19.6 The 1888/89 Maoris and Joseph Astbury 'Joe' Warbrick (New Zealand) The 1888 Maoris (or the Natives Team), a privately funded and the longest (103 matches) undertaking in the history of Rugby touring started in New Zealand, followed by matches in Australia and the British Isles. It was the first ever tour of the northern hemisphere, with the visitors being forced to play up to three matches a week to help the promoters make ends meet. The inspiration behind the venture and the tour captain was Joe Warbrick, who had toured Australia in 1884 with the first New Zealand team. Warbrick, who was born in Rotorua in 1862, died at Waimungu in 1903 killed by the accidental eruption of a geyser. He played seven times for New Zealand though did not win any caps. He was one of five brothers who were on the 1888-89 Maoris. He made his first-class debut at 15.
19.7 Lennard Stokes (Blackheath & England) (1856-1933) The former Blackheath wing and captain made his international debut as a 19-year-old in 1875. He won 12 caps and retired at the end of the 1881 season, having captained his country five times, including the first ever international against Wales, when he played full back, at Blackheath. Born on February 12, 1856 he served the RFU for over 50 years, three of which as President in 1886, 1887 and 1888, aged 30-32. He played cricket for Blackheath CC and for Kent 1877-1880.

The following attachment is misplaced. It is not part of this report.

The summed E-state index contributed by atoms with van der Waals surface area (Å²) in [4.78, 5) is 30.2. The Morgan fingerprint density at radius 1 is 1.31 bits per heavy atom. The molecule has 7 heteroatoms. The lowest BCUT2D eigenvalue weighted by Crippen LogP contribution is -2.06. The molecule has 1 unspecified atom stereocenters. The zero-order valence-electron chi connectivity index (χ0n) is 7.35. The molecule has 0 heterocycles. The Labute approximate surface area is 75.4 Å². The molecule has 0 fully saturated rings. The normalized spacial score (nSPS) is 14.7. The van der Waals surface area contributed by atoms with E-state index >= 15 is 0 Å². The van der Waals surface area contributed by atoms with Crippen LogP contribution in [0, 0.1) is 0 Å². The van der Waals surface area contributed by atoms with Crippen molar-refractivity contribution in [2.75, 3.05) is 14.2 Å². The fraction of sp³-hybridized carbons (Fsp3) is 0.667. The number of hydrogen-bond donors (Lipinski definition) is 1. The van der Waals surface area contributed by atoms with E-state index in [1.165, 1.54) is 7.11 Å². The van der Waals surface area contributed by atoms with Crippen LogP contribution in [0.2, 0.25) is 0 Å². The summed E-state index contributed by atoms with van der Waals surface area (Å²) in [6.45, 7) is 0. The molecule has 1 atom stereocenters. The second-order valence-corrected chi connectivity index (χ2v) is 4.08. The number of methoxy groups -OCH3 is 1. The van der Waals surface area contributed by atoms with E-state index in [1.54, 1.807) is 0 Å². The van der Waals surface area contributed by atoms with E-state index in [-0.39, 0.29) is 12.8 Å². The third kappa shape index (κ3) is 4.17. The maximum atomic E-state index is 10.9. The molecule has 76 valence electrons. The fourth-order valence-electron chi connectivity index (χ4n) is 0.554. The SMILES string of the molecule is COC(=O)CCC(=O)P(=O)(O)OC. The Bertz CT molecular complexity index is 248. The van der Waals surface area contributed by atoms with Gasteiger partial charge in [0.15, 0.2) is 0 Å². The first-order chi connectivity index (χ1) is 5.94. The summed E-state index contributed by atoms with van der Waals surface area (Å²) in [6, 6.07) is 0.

19.8. William Percy 'Tottie' Carpmael (Blackheath and Barbarians) (1853-1936) Born in Briscobel, Streatham Carpmael, he was a very good forward and won a Cambridge blue in 1885. He formed the Barbarian Football Club after an oyster supper with several likeminded rugby friends at Leuchters Restaurant in Bradford. Senior partner in a chartered patent agency, he was the first president, secretary and treasurer of the club ‘without a fixed abode', and played in the first game of the newly formed club against Hartlepool in 1890. He died in Menton, southern France in 1936 - the very place where the legendary founder of the game William Webb Ellis had passed away 64 year earlier.